Seven.
Great lodges here to unwind end of the day.  
At the end of the day, it feels so good having a comfortable bucket shower [common in most tented camps] and then heading to the main lounge and dining area. Usually the first stop is the campfire [unless is rains like it did for me at Dunia Camp] where you get to relax with your drink and get to know other guests. This is when the stories start. Who got to see what, were and do you have pictures to share? You get to sharing things like where are you from, why Tanzania, where are you going next, etc.  I usually get the envious, how many time have you been on Safari?. Plenty but many more to come.

Just a good way to end a day on Safari. Oh, and the food is delicious as well.

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The stunning view of Serengeti from Lamai Serengeti.

Eight.
Private Serengeti!
What a thrilling experience this was for me. No vehicles, seeing animals on foot, adrenaline pumping moments and you being able to hear your breath as you try to be still when a buffalo is 30 ft away from you. I would jump at a chance to be out there again. I ended my day sitting with a cold Kilimanjaro beer on a kopje, watching one of the most memorable sunsets in Serengeti.

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Golden Hour! Roaring fire, cold beer, stunning sunset while sitting on top of a kopje in Serengeti. Happiness.

Serengeti never fails to take your breath away.  An adventure awaits all day, any time, all year-round. Karibu [welcome] Serengeti!

“The real voyage of discovery consists not in seeking new landscapes but in having new eyes.” – Marcel Proust

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Life worth Exploring! ™
Make memories on your Journey To Africa Safari.

Get in touch //
Email – Safari@JourneyToAfrica.com
Call – 1.877.558.6288 / 713.592.6228 [outside US]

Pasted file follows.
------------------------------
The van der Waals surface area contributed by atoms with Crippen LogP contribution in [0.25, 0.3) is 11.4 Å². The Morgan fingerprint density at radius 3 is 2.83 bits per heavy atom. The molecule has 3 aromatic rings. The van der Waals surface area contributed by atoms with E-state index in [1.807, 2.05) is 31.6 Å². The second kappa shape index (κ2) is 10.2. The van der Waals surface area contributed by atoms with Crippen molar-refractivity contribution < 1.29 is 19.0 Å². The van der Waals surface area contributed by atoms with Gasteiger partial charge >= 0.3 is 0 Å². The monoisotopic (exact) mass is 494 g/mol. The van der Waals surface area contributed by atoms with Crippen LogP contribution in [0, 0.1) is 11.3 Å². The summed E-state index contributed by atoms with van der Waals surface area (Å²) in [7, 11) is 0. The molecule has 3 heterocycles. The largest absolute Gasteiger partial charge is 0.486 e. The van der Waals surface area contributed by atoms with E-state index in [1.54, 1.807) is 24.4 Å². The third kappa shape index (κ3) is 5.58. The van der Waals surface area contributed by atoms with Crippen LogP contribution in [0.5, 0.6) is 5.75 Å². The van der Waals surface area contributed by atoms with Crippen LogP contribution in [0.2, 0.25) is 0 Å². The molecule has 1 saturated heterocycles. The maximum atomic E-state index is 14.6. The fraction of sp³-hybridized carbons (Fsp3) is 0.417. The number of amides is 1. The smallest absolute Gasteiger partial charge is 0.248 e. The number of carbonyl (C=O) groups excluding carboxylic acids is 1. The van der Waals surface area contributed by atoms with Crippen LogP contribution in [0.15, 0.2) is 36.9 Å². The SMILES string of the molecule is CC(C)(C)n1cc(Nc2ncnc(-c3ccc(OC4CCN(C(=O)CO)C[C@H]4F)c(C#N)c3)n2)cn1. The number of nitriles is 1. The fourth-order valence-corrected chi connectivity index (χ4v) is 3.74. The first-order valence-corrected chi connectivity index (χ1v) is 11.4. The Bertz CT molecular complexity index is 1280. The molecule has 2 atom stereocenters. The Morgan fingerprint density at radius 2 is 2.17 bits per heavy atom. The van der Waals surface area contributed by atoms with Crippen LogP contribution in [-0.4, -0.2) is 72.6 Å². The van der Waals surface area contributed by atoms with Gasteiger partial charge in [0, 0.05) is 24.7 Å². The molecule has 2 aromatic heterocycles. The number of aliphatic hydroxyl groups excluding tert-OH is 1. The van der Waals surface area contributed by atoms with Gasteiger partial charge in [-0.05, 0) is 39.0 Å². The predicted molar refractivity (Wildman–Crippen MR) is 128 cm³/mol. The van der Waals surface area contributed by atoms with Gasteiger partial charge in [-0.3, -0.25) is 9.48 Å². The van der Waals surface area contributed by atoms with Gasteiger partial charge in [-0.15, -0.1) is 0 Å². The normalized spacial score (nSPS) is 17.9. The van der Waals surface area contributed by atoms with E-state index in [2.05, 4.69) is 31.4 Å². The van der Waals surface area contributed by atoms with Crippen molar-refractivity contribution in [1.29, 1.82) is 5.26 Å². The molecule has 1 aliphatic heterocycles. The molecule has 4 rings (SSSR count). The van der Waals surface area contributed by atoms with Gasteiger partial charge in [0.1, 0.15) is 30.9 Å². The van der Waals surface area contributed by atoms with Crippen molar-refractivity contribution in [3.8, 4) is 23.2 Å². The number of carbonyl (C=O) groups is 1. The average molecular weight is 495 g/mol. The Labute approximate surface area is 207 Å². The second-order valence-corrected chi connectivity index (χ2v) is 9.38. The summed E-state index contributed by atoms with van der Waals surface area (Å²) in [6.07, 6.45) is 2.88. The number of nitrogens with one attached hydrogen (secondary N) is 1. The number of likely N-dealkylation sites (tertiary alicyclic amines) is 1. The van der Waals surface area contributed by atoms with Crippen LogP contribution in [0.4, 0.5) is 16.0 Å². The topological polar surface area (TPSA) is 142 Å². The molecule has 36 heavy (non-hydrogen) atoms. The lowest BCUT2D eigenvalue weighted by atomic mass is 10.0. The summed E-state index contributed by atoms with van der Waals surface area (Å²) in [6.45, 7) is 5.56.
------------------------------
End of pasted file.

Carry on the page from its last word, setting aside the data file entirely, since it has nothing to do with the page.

Form – Request Information

Ngorongoro Crater

Ngorongoro Crater is home to approximately 30,000 animals in an area only 12 sq. miles wide and a wall 2000 ft. high at its highest point. Once a towering mountain larger than Mt. Kilimanjaro, the eruption two to three millions of years ago created a caldera, a bucket-like geological splendor.

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Resident animals. A group of stripped zebras always make for beautiful pictures.

Why Ngorongoro Crater should be a must-see on your Northern Tanzania Safari? 

One.
The animal population in this small area is dense. With only 12 sq mile wide, this little eco-system increases the chances of seeing lions or the long tusked bull elephant close by the road. Cheetah walking, zebra grazing, hippos lazing – all close encounters possible. Endangered black rhino – maybe – we were lucky to see one cross the roadrhino_crater

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There were at least 20 + elephants at the exit gate of the crater. This may be the same herd Jo Anderson, our elite guide has mentioned about. Read our Elite guided Safari post.

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Hippo at the hippo pool have a fun time splashing around in the muddy pond. Close your nose.